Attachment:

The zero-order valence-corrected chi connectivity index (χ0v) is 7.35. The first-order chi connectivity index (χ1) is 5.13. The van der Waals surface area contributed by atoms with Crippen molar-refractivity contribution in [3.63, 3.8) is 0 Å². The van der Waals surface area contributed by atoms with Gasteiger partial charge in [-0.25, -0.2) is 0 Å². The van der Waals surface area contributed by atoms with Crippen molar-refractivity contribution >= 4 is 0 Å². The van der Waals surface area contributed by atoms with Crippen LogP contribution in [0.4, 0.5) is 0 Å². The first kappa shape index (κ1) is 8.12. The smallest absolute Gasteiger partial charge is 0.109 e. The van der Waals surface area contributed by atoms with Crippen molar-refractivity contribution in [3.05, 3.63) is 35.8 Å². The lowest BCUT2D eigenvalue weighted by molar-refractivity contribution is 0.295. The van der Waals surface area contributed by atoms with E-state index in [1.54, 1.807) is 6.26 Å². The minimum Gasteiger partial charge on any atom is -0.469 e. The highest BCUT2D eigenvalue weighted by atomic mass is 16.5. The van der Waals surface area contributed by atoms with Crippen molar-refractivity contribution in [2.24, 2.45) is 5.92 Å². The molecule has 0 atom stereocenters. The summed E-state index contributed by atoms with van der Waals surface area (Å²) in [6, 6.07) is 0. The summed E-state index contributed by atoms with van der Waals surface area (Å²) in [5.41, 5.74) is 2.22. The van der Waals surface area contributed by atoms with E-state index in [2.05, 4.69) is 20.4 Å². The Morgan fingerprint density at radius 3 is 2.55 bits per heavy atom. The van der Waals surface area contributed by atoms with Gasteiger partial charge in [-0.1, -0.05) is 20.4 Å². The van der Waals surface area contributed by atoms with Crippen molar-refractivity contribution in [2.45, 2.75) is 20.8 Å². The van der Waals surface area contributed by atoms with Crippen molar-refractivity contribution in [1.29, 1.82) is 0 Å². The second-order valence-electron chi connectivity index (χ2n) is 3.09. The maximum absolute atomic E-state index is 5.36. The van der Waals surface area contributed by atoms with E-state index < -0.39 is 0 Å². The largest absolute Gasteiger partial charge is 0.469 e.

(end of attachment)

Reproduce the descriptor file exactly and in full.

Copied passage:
The zero-order valence-corrected chi connectivity index (χ0v) is 7.35. The first-order chi connectivity index (χ1) is 5.13. The van der Waals surface area contributed by atoms with Crippen molar-refractivity contribution in [3.63, 3.8) is 0 Å². The van der Waals surface area contributed by atoms with Gasteiger partial charge in [-0.25, -0.2) is 0 Å². The van der Waals surface area contributed by atoms with Crippen molar-refractivity contribution >= 4 is 0 Å². The van der Waals surface area contributed by atoms with Crippen LogP contribution in [0.4, 0.5) is 0 Å². The first kappa shape index (κ1) is 8.12. The smallest absolute Gasteiger partial charge is 0.109 e. The van der Waals surface area contributed by atoms with Crippen molar-refractivity contribution in [3.05, 3.63) is 35.8 Å². The lowest BCUT2D eigenvalue weighted by molar-refractivity contribution is 0.295. The van der Waals surface area contributed by atoms with E-state index in [1.54, 1.807) is 6.26 Å². The minimum Gasteiger partial charge on any atom is -0.469 e. The highest BCUT2D eigenvalue weighted by atomic mass is 16.5. The van der Waals surface area contributed by atoms with Crippen molar-refractivity contribution in [2.24, 2.45) is 5.92 Å². The molecule has 0 atom stereocenters. The summed E-state index contributed by atoms with van der Waals surface area (Å²) in [6, 6.07) is 0. The summed E-state index contributed by atoms with van der Waals surface area (Å²) in [5.41, 5.74) is 2.22. The van der Waals surface area contributed by atoms with E-state index in [2.05, 4.69) is 20.4 Å². The Morgan fingerprint density at radius 3 is 2.55 bits per heavy atom. The van der Waals surface area contributed by atoms with Gasteiger partial charge in [-0.1, -0.05) is 20.4 Å². The van der Waals surface area contributed by atoms with Crippen molar-refractivity contribution in [2.45, 2.75) is 20.8 Å². The van der Waals surface area contributed by atoms with Crippen molar-refractivity contribution in [1.29, 1.82) is 0 Å². The second-order valence-electron chi connectivity index (χ2n) is 3.09. The maximum absolute atomic E-state index is 5.36. The van der Waals surface area contributed by atoms with E-state index < -0.39 is 0 Å². The largest absolute Gasteiger partial charge is 0.469 e.